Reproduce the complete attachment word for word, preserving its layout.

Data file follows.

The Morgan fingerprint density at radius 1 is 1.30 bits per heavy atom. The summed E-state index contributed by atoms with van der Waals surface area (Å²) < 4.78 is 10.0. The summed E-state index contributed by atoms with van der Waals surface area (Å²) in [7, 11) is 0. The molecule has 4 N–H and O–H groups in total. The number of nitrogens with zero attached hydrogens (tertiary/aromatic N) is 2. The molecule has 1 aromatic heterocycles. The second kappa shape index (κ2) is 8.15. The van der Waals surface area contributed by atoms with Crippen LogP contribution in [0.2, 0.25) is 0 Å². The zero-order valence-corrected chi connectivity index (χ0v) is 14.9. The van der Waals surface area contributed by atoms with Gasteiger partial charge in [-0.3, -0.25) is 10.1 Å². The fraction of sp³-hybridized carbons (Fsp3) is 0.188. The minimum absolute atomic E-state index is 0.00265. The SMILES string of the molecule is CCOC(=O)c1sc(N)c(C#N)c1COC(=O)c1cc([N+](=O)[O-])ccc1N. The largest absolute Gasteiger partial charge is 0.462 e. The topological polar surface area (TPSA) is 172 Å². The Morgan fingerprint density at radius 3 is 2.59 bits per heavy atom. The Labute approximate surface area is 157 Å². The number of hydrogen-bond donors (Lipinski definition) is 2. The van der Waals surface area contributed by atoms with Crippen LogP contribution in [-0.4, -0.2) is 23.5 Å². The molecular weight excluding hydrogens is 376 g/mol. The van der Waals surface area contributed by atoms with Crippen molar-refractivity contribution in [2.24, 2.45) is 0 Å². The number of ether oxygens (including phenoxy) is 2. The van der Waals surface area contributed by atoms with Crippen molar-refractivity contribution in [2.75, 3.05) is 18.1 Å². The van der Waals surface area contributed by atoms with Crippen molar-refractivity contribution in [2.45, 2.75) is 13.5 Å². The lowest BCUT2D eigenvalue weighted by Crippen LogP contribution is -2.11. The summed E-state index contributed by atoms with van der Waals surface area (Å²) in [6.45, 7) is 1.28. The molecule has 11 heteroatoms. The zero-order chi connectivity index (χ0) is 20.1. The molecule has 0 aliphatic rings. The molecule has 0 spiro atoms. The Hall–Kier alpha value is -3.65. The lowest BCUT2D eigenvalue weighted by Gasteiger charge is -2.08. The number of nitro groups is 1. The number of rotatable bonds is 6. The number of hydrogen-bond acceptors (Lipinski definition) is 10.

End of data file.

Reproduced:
The Morgan fingerprint density at radius 1 is 1.30 bits per heavy atom. The summed E-state index contributed by atoms with van der Waals surface area (Å²) < 4.78 is 10.0. The summed E-state index contributed by atoms with van der Waals surface area (Å²) in [7, 11) is 0. The molecule has 4 N–H and O–H groups in total. The number of nitrogens with zero attached hydrogens (tertiary/aromatic N) is 2. The molecule has 1 aromatic heterocycles. The second kappa shape index (κ2) is 8.15. The van der Waals surface area contributed by atoms with Crippen LogP contribution in [0.2, 0.25) is 0 Å². The zero-order valence-corrected chi connectivity index (χ0v) is 14.9. The van der Waals surface area contributed by atoms with Gasteiger partial charge in [-0.3, -0.25) is 10.1 Å². The fraction of sp³-hybridized carbons (Fsp3) is 0.188. The minimum absolute atomic E-state index is 0.00265. The SMILES string of the molecule is CCOC(=O)c1sc(N)c(C#N)c1COC(=O)c1cc([N+](=O)[O-])ccc1N. The largest absolute Gasteiger partial charge is 0.462 e. The topological polar surface area (TPSA) is 172 Å². The Morgan fingerprint density at radius 3 is 2.59 bits per heavy atom. The Labute approximate surface area is 157 Å². The number of hydrogen-bond donors (Lipinski definition) is 2. The van der Waals surface area contributed by atoms with Crippen LogP contribution in [-0.4, -0.2) is 23.5 Å². The molecular weight excluding hydrogens is 376 g/mol. The van der Waals surface area contributed by atoms with Crippen molar-refractivity contribution in [2.24, 2.45) is 0 Å². The number of ether oxygens (including phenoxy) is 2. The van der Waals surface area contributed by atoms with Crippen molar-refractivity contribution in [2.75, 3.05) is 18.1 Å². The van der Waals surface area contributed by atoms with Crippen molar-refractivity contribution in [2.45, 2.75) is 13.5 Å². The lowest BCUT2D eigenvalue weighted by Crippen LogP contribution is -2.11. The summed E-state index contributed by atoms with van der Waals surface area (Å²) in [6.45, 7) is 1.28. The molecule has 11 heteroatoms. The zero-order chi connectivity index (χ0) is 20.1. The molecule has 0 aliphatic rings. The molecule has 0 spiro atoms. The Hall–Kier alpha value is -3.65. The lowest BCUT2D eigenvalue weighted by Gasteiger charge is -2.08. The number of nitro groups is 1. The number of rotatable bonds is 6. The number of hydrogen-bond acceptors (Lipinski definition) is 10.